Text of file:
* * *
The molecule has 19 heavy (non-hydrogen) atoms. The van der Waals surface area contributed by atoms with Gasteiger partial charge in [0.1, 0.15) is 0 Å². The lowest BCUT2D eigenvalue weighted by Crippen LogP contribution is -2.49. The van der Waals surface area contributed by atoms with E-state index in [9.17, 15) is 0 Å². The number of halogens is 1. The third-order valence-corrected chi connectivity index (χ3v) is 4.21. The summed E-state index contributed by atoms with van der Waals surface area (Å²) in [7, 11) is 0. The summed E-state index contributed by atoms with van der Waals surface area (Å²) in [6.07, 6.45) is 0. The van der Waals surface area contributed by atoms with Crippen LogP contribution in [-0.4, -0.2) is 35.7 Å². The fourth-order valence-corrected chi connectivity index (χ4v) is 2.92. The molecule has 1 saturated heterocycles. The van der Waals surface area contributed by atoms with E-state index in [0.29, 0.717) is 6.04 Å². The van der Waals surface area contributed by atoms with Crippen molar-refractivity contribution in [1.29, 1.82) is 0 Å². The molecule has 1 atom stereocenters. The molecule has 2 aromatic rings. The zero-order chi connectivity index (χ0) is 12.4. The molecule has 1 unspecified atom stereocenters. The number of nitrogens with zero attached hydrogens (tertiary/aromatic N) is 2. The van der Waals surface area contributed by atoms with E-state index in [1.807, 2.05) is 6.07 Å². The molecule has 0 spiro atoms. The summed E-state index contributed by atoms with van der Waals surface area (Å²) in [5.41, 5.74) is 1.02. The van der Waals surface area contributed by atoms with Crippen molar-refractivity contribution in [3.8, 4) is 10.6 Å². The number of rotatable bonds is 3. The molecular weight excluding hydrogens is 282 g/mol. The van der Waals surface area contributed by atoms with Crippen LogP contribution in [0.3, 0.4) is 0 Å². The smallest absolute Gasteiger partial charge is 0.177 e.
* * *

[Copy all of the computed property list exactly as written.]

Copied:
The molecule has 19 heavy (non-hydrogen) atoms. The van der Waals surface area contributed by atoms with Gasteiger partial charge in [0.1, 0.15) is 0 Å². The lowest BCUT2D eigenvalue weighted by Crippen LogP contribution is -2.49. The van der Waals surface area contributed by atoms with E-state index in [9.17, 15) is 0 Å². The number of halogens is 1. The third-order valence-corrected chi connectivity index (χ3v) is 4.21. The summed E-state index contributed by atoms with van der Waals surface area (Å²) in [7, 11) is 0. The summed E-state index contributed by atoms with van der Waals surface area (Å²) in [6.07, 6.45) is 0. The van der Waals surface area contributed by atoms with Crippen LogP contribution in [-0.4, -0.2) is 35.7 Å². The fourth-order valence-corrected chi connectivity index (χ4v) is 2.92. The molecule has 1 saturated heterocycles. The van der Waals surface area contributed by atoms with E-state index in [0.29, 0.717) is 6.04 Å². The van der Waals surface area contributed by atoms with Crippen molar-refractivity contribution in [1.29, 1.82) is 0 Å². The molecule has 1 atom stereocenters. The molecule has 2 aromatic rings. The zero-order chi connectivity index (χ0) is 12.4. The molecule has 1 unspecified atom stereocenters. The number of nitrogens with zero attached hydrogens (tertiary/aromatic N) is 2. The van der Waals surface area contributed by atoms with E-state index in [1.807, 2.05) is 6.07 Å². The molecule has 0 spiro atoms. The summed E-state index contributed by atoms with van der Waals surface area (Å²) in [5.41, 5.74) is 1.02. The van der Waals surface area contributed by atoms with Crippen molar-refractivity contribution in [3.8, 4) is 10.6 Å². The number of rotatable bonds is 3. The molecular weight excluding hydrogens is 282 g/mol. The van der Waals surface area contributed by atoms with Crippen LogP contribution in [0.3, 0.4) is 0 Å². The smallest absolute Gasteiger partial charge is 0.177 e.